Wheaton College, a religiously affiliated nonprofit, has asked for an emergency order exempting it from complying with the accommodation to the contraception benefit in the Affordable Care Act.
While the Hobby Lobby ruling keeps the government from guaranteeing basic reproductive health care for workers, the Harris decision effectively hobbles the ability of a group of public employees—most of whom are women—to properly bargain for affordable health care along with other vital benefits.
Monday’s Hobby Lobby ruling is one more piece of evidence that we still do not value women’s rights in the same way that we value “universal rights”—that is, rights that pertain to men.
Amid the anguish over the Hobby Lobby ruling Monday was a note of optimism among some liberals, suggesting that the ruling was constructed with a narrowness that specifically prohibits use of its legal reasoning to protect religiously inspired discrimination against LGBT people. If only that was in fact the case.
The Hobby Lobby decision is an affront to all women and yet another barrier to Asian American and Pacific Islander women who already face significant health disparities and barriers to insurance access.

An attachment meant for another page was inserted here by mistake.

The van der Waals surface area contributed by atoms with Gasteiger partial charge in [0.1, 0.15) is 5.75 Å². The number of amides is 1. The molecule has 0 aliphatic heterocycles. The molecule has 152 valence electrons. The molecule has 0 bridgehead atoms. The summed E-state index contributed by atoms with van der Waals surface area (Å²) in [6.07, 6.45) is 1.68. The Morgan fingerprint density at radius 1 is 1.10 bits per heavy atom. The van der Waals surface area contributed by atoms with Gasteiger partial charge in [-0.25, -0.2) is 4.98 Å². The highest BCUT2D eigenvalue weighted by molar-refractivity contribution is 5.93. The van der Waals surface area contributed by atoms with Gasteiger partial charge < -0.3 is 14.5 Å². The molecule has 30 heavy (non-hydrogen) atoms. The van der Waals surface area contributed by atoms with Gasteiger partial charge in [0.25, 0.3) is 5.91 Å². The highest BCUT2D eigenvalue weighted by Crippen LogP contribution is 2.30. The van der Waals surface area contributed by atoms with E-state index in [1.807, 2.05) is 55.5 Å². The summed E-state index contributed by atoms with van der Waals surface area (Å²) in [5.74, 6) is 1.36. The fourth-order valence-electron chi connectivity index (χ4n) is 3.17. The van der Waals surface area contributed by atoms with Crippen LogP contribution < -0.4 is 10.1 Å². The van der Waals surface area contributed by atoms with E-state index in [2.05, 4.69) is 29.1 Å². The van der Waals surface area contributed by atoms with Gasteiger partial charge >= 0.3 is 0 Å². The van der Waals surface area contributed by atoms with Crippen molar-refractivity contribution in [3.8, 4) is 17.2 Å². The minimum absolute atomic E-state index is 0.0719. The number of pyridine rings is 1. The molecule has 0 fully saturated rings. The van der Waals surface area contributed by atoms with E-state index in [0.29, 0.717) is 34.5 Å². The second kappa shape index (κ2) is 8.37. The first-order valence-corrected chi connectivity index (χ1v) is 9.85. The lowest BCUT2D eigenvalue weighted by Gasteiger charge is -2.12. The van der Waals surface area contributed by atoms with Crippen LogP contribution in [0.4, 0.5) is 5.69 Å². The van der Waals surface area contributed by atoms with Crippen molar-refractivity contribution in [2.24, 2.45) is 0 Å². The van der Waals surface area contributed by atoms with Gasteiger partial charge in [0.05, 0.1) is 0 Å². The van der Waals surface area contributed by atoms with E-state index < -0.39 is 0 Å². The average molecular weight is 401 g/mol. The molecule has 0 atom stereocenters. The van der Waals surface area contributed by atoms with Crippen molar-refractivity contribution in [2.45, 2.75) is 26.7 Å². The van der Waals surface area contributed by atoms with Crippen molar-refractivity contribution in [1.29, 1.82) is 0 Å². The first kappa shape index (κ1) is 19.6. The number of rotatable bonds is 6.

In a series of orders issued Tuesday, the Supreme Court let stand lower court rulings upholding religious objections to providing any contraceptive coverage under the Affordable Care Act.
Thanks to the conservatives on the Supreme Court, corporations now have a whole new basis for objecting to government regulations.
For Black women, the decision echoes a history of employers imposing their religious beliefs on our reproductive freedom.
The unanimous ruling is the latest in the line of religious nonprofit challenges to the birth control benefit in the Affordable Care Act.
A conservative legal advocacy organization has asked the Roberts Court to review a federal appeals court decision reinstating portions of New York City’s truth-in-advertising law regulating crisis pregnancy centers.